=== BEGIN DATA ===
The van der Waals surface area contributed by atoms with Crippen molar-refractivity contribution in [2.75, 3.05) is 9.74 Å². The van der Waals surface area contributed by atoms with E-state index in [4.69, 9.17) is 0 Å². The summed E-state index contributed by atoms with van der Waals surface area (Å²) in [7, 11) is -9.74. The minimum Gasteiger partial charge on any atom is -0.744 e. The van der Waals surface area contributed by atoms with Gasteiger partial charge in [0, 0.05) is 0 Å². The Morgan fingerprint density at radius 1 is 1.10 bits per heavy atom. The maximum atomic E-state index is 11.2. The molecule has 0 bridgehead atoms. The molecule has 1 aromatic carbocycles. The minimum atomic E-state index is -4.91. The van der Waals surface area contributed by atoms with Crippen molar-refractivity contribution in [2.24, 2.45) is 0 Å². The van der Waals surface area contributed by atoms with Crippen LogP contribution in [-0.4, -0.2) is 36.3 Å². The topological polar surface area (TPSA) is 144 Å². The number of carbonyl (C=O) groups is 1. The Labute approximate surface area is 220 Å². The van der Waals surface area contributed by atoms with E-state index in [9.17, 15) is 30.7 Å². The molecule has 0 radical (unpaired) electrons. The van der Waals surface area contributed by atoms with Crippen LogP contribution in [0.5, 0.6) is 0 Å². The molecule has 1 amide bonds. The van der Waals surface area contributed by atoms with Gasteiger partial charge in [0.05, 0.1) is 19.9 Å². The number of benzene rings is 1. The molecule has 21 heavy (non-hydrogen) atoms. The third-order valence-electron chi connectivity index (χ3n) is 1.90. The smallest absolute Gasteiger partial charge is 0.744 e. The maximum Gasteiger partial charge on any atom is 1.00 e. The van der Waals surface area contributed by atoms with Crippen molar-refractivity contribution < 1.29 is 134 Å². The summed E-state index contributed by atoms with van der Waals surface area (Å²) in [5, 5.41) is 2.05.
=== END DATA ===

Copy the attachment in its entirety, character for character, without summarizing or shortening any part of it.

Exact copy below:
The van der Waals surface area contributed by atoms with Crippen molar-refractivity contribution in [2.75, 3.05) is 9.74 Å². The van der Waals surface area contributed by atoms with E-state index in [4.69, 9.17) is 0 Å². The summed E-state index contributed by atoms with van der Waals surface area (Å²) in [7, 11) is -9.74. The minimum Gasteiger partial charge on any atom is -0.744 e. The van der Waals surface area contributed by atoms with Gasteiger partial charge in [0, 0.05) is 0 Å². The Morgan fingerprint density at radius 1 is 1.10 bits per heavy atom. The maximum atomic E-state index is 11.2. The molecule has 0 bridgehead atoms. The molecule has 1 aromatic carbocycles. The minimum atomic E-state index is -4.91. The van der Waals surface area contributed by atoms with Crippen molar-refractivity contribution in [2.24, 2.45) is 0 Å². The van der Waals surface area contributed by atoms with Crippen LogP contribution in [-0.4, -0.2) is 36.3 Å². The topological polar surface area (TPSA) is 144 Å². The number of carbonyl (C=O) groups is 1. The Labute approximate surface area is 220 Å². The van der Waals surface area contributed by atoms with E-state index in [9.17, 15) is 30.7 Å². The molecule has 0 radical (unpaired) electrons. The van der Waals surface area contributed by atoms with Crippen LogP contribution in [0.5, 0.6) is 0 Å². The molecule has 1 amide bonds. The van der Waals surface area contributed by atoms with Gasteiger partial charge in [0.05, 0.1) is 19.9 Å². The number of benzene rings is 1. The molecule has 21 heavy (non-hydrogen) atoms. The third-order valence-electron chi connectivity index (χ3n) is 1.90. The smallest absolute Gasteiger partial charge is 0.744 e. The maximum Gasteiger partial charge on any atom is 1.00 e. The van der Waals surface area contributed by atoms with Crippen molar-refractivity contribution < 1.29 is 134 Å². The summed E-state index contributed by atoms with van der Waals surface area (Å²) in [5, 5.41) is 2.05.